The best thing to come out of Bow since the train out of Bow, it's nonetheless bewildering that Dizzee Rascal now finds himself on the verge of national treasure status. Rewind to 2002 when 17-year old plain Dylan Mills wrote I Luv U, his take-no-prisoners update on the age-old battle of the sexes ("it's a shame you got had by the whores!"), set against a squelching bass and chattering drums. It sounded like nothing else on earth, and shone a light on east London's emerging grime scene at a time when the rest of the country thought grime was probably a job best left for Mr Muscle.
Before 2007's Concert for Diana, Princes William and Harry submitted to an interview with Fearne Cotton, who asked them what kind of music they liked. "Chart toppers … poppy music … good old fashioned bands … listen to anything," they waffled, clearly men for whom music is just something other people play in the background when they happen to be in the room, which makes events backstage at this years' Wireless festival in Hyde Park seem even more incredible. In a scene apparently scripted by Ricky Gervais, then rejected for being too excruciating, Prince Harry once more evinced his unique take on race relations by striding into Dizzee Rascal's dressing room offering a "street handshake".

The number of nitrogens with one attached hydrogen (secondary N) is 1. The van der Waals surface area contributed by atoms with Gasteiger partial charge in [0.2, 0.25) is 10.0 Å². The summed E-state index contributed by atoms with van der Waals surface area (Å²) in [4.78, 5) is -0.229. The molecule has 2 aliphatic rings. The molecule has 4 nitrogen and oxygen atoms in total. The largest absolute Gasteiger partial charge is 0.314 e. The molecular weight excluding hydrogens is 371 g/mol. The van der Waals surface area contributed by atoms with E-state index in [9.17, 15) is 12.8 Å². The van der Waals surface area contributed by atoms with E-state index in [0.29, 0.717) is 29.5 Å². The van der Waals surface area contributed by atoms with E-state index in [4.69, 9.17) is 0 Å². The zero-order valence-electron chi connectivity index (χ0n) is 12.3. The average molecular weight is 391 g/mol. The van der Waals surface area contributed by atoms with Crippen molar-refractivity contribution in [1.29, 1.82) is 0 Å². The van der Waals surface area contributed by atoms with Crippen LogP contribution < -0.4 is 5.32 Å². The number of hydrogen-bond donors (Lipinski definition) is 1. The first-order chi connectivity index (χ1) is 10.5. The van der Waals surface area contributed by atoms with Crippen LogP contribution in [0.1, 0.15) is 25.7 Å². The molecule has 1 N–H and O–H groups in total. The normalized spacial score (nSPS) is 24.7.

On his first proper LP, Dizzee Rascal claimed, "If I had the guts to end it all, believe I would," and would go on to say that In Utero is his favorite album of all-time, but I think it's safe to say that was an artistic judgment call as opposed to an endorsement of a particular career path. Dizzee's embrace of success and fame has directly coincided with his actual accrual of both, and if Maths + English tentatively sought to establish him as a globetrotting good-life playboy, Tongue N' Cheek takes that guise to its logical extreme. At first glance, Tongue N' Cheek would appear to be Dizzee's slightest work-- 11 tracks, about 40 minutes, self-released, silly title, sillier cover.
Hands up who has ever wondered what Dizzee Rascal’s penis looks like? If you had to say do you think it looks more like a banana or a didgeridoo? The answer is apparently both. Tongue ‘N’ Cheek takes great pleasure in telling everyone who hasn’t sampled a night of pleasure at chez Rascal (about two per cent of the female world, his rhymes would suggest) just what it’s like in graphic detail. Much has been made about how Tongue ‘N’ Cheek is Dizzee Rascal’s ‘pop’ album and that he’s seizing an opportunity to get number one singles and sell out arenas.
Over the course of his career, Dizzee Rascal has rarely been afraid to stand out from the pack. From squeaky-voiced East London youth to hardscrabble Southern hip-hop fetishist, Rascal has tried on new personas the way that most emcees try on sneakers. And while he may have flirted with mainstream sounds on his last two albums, he’s never made an earnest grab for pop stardom… until now.